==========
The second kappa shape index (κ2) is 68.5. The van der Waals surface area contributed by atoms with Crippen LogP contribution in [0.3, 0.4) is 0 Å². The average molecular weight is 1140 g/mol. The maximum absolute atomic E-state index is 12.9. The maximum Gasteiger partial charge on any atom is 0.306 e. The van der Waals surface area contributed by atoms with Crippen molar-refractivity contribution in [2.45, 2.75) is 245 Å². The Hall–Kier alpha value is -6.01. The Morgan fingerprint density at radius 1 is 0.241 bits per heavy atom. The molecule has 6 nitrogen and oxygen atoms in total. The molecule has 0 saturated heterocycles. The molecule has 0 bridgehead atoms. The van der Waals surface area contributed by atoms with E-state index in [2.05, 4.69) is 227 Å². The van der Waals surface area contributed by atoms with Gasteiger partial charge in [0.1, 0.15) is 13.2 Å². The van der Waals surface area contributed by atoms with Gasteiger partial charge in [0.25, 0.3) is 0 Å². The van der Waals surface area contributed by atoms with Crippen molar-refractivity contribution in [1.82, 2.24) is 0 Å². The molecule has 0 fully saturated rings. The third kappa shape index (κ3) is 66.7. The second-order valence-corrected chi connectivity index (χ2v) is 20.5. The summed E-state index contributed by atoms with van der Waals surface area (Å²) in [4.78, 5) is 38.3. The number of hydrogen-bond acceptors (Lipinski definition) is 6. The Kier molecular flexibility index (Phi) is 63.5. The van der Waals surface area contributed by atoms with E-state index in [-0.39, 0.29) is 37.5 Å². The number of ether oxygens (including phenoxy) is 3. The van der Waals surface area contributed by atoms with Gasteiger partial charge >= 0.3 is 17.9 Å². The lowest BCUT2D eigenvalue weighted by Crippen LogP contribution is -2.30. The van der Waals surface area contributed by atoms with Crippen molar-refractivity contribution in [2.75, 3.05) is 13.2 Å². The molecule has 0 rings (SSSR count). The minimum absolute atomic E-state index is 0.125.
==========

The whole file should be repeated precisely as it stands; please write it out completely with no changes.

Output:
The second kappa shape index (κ2) is 68.5. The van der Waals surface area contributed by atoms with Crippen LogP contribution in [0.3, 0.4) is 0 Å². The average molecular weight is 1140 g/mol. The maximum absolute atomic E-state index is 12.9. The maximum Gasteiger partial charge on any atom is 0.306 e. The van der Waals surface area contributed by atoms with Crippen molar-refractivity contribution in [2.45, 2.75) is 245 Å². The Hall–Kier alpha value is -6.01. The Morgan fingerprint density at radius 1 is 0.241 bits per heavy atom. The molecule has 6 nitrogen and oxygen atoms in total. The molecule has 0 saturated heterocycles. The molecule has 0 bridgehead atoms. The van der Waals surface area contributed by atoms with E-state index in [2.05, 4.69) is 227 Å². The van der Waals surface area contributed by atoms with Gasteiger partial charge in [0.1, 0.15) is 13.2 Å². The van der Waals surface area contributed by atoms with Gasteiger partial charge in [0.25, 0.3) is 0 Å². The van der Waals surface area contributed by atoms with Crippen molar-refractivity contribution in [1.82, 2.24) is 0 Å². The molecule has 0 fully saturated rings. The third kappa shape index (κ3) is 66.7. The second-order valence-corrected chi connectivity index (χ2v) is 20.5. The summed E-state index contributed by atoms with van der Waals surface area (Å²) in [4.78, 5) is 38.3. The number of hydrogen-bond acceptors (Lipinski definition) is 6. The Kier molecular flexibility index (Phi) is 63.5. The van der Waals surface area contributed by atoms with E-state index in [-0.39, 0.29) is 37.5 Å². The number of ether oxygens (including phenoxy) is 3. The van der Waals surface area contributed by atoms with Gasteiger partial charge >= 0.3 is 17.9 Å². The lowest BCUT2D eigenvalue weighted by Crippen LogP contribution is -2.30. The van der Waals surface area contributed by atoms with Crippen molar-refractivity contribution in [2.75, 3.05) is 13.2 Å². The molecule has 0 rings (SSSR count). The minimum absolute atomic E-state index is 0.125.